FCC to Fine Two Men $25,000 Each for Spoofing Caller ID with Intent to Cause Harm
It is against the law for anyone to harass, defraud, or terrorize another person by spoofing or deliberately manipulating their caller ID
The Federal Communications Commission (FCC) has announced plans to fine two New York-area men for apparently using false caller ID numbers—also known as "spoofing"—to carry out harassing phone calls to the ex-wife of one of the men.
The FCC says that Steven Blumenstock of East Rockaway, NY and Gary Braver of North Bellmore, NY are each facing a proposed $25,000 fine for spoofing the phone numbers of Ms. Robin Braver's parents, her child's school district, Sing Sing Correctional Facility, the U.S. Postal Service, and other entities to trick Ms. Braver into answering the phone so that Mr. Blumenstock and Mr. Braver could deliver harassing messages to her.
"It is against the law for anyone to harass, defraud, or terrorize another person by spoofing or deliberately manipulating their caller ID," said FCC Enforcement Bureau Chief Travis LeBlanc. "Spoofing is particularly disturbing when used to trick consumers into believing that the calls are from family members or representatives of banks, creditors, insurance companies, and even the government."
According to the FCC, the National Network to End Domestic Violence contacted the Bureau in late 2015 regarding a series of spoofed telephone calls received by Ms. Braver. The Bureau's investigation traced those calls to Mr. Blumenstock and Mr. Braver and found that the men have made at least 31 spoofed telephone calls to Ms. Braver, sometimes calling multiple times a day.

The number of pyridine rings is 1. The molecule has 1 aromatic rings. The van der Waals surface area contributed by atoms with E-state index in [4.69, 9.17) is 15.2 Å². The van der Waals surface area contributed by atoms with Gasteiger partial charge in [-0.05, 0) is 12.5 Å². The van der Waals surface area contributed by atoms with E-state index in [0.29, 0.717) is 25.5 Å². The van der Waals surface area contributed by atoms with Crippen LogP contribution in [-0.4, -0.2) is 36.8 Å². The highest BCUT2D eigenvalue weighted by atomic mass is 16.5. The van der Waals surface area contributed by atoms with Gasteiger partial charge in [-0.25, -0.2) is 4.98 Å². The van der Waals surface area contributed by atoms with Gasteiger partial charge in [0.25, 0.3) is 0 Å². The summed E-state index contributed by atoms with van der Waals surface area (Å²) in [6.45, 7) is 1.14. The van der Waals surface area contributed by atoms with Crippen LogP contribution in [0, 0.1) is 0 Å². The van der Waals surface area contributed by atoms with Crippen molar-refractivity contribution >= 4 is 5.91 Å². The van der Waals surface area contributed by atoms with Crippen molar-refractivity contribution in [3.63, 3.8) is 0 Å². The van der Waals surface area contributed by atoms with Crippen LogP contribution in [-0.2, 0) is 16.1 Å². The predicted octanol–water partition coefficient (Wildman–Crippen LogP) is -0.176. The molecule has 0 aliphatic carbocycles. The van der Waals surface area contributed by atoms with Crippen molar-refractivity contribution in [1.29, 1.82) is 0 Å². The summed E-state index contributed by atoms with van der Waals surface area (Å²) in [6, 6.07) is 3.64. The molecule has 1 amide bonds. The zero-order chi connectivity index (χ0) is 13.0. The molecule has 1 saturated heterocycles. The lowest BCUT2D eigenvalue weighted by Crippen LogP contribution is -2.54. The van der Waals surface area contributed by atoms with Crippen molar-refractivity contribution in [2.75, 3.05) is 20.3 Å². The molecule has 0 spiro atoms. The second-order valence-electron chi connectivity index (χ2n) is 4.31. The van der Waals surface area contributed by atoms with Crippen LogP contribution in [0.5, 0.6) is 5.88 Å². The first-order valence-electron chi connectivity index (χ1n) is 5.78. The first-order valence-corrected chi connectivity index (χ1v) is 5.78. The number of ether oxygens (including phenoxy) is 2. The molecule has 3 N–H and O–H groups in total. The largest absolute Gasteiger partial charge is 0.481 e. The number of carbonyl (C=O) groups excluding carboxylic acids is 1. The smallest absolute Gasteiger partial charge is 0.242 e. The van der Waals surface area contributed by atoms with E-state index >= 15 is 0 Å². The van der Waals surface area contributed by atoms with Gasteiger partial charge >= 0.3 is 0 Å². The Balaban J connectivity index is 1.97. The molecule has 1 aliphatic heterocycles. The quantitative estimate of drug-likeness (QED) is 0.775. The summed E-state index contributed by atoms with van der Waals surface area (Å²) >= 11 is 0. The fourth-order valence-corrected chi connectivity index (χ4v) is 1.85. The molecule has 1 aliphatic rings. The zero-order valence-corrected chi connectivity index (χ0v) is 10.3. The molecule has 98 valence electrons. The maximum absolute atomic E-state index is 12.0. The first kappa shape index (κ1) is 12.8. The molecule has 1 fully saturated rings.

The FCC says that Mr. Blumenstock used a third-party spoofing service to make menacing calls at the direction or with the participation of Mr. Braver even though Ms. Braver had a protection order against her ex-husband. Mr. Blumenstock was subsequently arrested and charged by the Nassau County Police Department of New York with stalking and aggravated harassment. A criminal case against Mr. Blumenstock is ongoing.
The Truth in Caller ID Act of 2009 and the FCC's rules prohibit spoofing with the intent to cause harm, defraud, or wrongfully obtain anything of value. Consumers rely on caller ID information to make decisions about what calls to accept, ignore, or block. Increasingly, bad actors use inexpensive third-party services to illegally spoof the caller ID information of businesses, government facilities, and other legitimate sources in order to gain unauthorized access to consumer information, place false emergency calls to law enforcement (otherwise known as "swatting"), and facilitate other criminal activities. Criminals also use spoofing to trick victims into answering calls for the purposes of harassment and stalking.
The FCC stresses that accurate caller ID information is a vital tool that consumers use to protect their privacy, avoid fraud, and ensure peace of mind.To file a complaint with the FCC, visit the agency's consumer website or contact the FCC's Consumer Center by calling 1-888-CALL-FCC (1-888-225-5322).